Disaster stories are rarely about the disaster itself. Rather, the event is just a vehicle for a much broader topic, namely people and their interactions with each other under duress. Thus, the stories are always centered on individual characters, fleshing out their relationships (or lack thereof) before throwing the catastrophe into the mix. This formula (used one way or another in all disaster media) allows for us to see humans just like ourselves engaging in a situation of extreme stress and terror and, as it often is, we empathize with them. We get invested in their decisions (and at times, even make the decisions with them), we cry when they cry and triumph when they triumph. And when the same values of heroism, love and finally redemption appear consistently in these films and novels, that empathy translates into a sort of understanding. Even if the characters who uphold those values die, we understand them to be the example to look up to. We understand the message that not even disaster should unravel our humanity; if anything, it’s meant to make it stronger.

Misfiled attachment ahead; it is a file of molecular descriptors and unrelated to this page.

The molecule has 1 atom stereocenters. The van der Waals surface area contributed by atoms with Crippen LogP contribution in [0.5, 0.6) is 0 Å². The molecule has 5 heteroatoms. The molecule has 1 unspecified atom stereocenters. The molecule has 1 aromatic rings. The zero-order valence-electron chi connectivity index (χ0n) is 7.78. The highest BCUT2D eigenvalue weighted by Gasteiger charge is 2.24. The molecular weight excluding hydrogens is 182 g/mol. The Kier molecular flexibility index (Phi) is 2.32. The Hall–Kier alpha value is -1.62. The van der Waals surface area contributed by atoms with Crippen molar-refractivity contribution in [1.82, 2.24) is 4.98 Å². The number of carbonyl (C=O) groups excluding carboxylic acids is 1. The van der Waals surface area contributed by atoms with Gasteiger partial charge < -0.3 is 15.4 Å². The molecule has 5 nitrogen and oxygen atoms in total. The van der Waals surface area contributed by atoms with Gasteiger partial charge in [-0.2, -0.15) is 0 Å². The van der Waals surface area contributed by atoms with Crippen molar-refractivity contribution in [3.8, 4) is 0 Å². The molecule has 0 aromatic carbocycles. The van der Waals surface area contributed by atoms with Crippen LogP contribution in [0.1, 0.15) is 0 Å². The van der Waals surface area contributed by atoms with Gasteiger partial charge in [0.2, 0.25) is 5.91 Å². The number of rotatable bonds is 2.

Reading World War Z brought this topic to mind because I read the novel having already seen the film. Thus, I could see that though there was general inspiration taken from the novel, as a whole, the film adaptation of World War Z didn’t touch on the intricate political and social considerations that the novel did. Instead, the directors went with that classic disaster film trope: the hero going above and beyond to save his family and managing to save the world too along the way. It is interesting to think about, then, how even criticisms can be turned around to focus on redemption.
All in all, disaster media shows humanity as unwaveringly good, even under the strain of absolute chaos, and I wonder if we hope that seeing it play out on screen enough times will make us replicate these heroes’ actions, should disasters like this ever come true.